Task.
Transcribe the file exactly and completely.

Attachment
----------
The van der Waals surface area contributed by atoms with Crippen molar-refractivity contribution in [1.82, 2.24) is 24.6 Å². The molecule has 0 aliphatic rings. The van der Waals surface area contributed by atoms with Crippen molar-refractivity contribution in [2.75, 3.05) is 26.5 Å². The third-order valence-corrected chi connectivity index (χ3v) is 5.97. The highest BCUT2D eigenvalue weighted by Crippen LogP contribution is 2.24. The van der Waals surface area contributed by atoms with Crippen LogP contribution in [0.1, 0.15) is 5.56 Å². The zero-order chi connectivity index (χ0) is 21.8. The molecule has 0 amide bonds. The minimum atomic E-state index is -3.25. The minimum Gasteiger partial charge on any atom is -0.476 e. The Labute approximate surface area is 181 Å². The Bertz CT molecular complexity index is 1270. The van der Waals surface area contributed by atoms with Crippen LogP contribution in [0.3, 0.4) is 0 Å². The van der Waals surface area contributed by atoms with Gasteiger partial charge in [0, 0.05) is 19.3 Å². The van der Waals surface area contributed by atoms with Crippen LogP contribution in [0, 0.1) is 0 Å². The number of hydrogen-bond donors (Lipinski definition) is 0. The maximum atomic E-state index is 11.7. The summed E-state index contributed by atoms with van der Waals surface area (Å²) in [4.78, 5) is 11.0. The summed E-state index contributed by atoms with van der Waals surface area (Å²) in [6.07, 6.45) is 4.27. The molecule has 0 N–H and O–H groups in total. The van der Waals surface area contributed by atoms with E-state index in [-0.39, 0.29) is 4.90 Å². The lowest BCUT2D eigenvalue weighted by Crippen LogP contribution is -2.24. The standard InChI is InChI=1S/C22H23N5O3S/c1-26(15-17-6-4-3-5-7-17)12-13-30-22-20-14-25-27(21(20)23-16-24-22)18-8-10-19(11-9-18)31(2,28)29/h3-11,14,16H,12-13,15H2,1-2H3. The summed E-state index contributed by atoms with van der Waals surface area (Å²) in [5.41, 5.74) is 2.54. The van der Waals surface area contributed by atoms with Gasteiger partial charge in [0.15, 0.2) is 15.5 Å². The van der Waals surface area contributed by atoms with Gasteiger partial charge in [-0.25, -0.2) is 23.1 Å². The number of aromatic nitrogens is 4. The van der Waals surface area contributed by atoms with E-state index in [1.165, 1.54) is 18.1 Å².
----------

The van der Waals surface area contributed by atoms with Crippen molar-refractivity contribution in [1.82, 2.24) is 24.6 Å². The molecule has 0 aliphatic rings. The van der Waals surface area contributed by atoms with Crippen molar-refractivity contribution in [2.75, 3.05) is 26.5 Å². The third-order valence-corrected chi connectivity index (χ3v) is 5.97. The highest BCUT2D eigenvalue weighted by Crippen LogP contribution is 2.24. The van der Waals surface area contributed by atoms with Crippen LogP contribution in [0.1, 0.15) is 5.56 Å². The zero-order chi connectivity index (χ0) is 21.8. The molecule has 0 amide bonds. The minimum atomic E-state index is -3.25. The minimum Gasteiger partial charge on any atom is -0.476 e. The Labute approximate surface area is 181 Å². The Bertz CT molecular complexity index is 1270. The van der Waals surface area contributed by atoms with Crippen LogP contribution in [0.3, 0.4) is 0 Å². The van der Waals surface area contributed by atoms with Gasteiger partial charge in [0, 0.05) is 19.3 Å². The van der Waals surface area contributed by atoms with Crippen LogP contribution in [0, 0.1) is 0 Å². The number of hydrogen-bond donors (Lipinski definition) is 0. The maximum atomic E-state index is 11.7. The summed E-state index contributed by atoms with van der Waals surface area (Å²) in [4.78, 5) is 11.0. The summed E-state index contributed by atoms with van der Waals surface area (Å²) in [6.07, 6.45) is 4.27. The molecule has 0 N–H and O–H groups in total. The van der Waals surface area contributed by atoms with E-state index in [-0.39, 0.29) is 4.90 Å². The lowest BCUT2D eigenvalue weighted by Crippen LogP contribution is -2.24. The standard InChI is InChI=1S/C22H23N5O3S/c1-26(15-17-6-4-3-5-7-17)12-13-30-22-20-14-25-27(21(20)23-16-24-22)18-8-10-19(11-9-18)31(2,28)29/h3-11,14,16H,12-13,15H2,1-2H3. The summed E-state index contributed by atoms with van der Waals surface area (Å²) in [5.41, 5.74) is 2.54. The van der Waals surface area contributed by atoms with Gasteiger partial charge in [0.15, 0.2) is 15.5 Å². The van der Waals surface area contributed by atoms with Gasteiger partial charge in [-0.25, -0.2) is 23.1 Å². The number of aromatic nitrogens is 4. The van der Waals surface area contributed by atoms with E-state index in [1.165, 1.54) is 18.1 Å².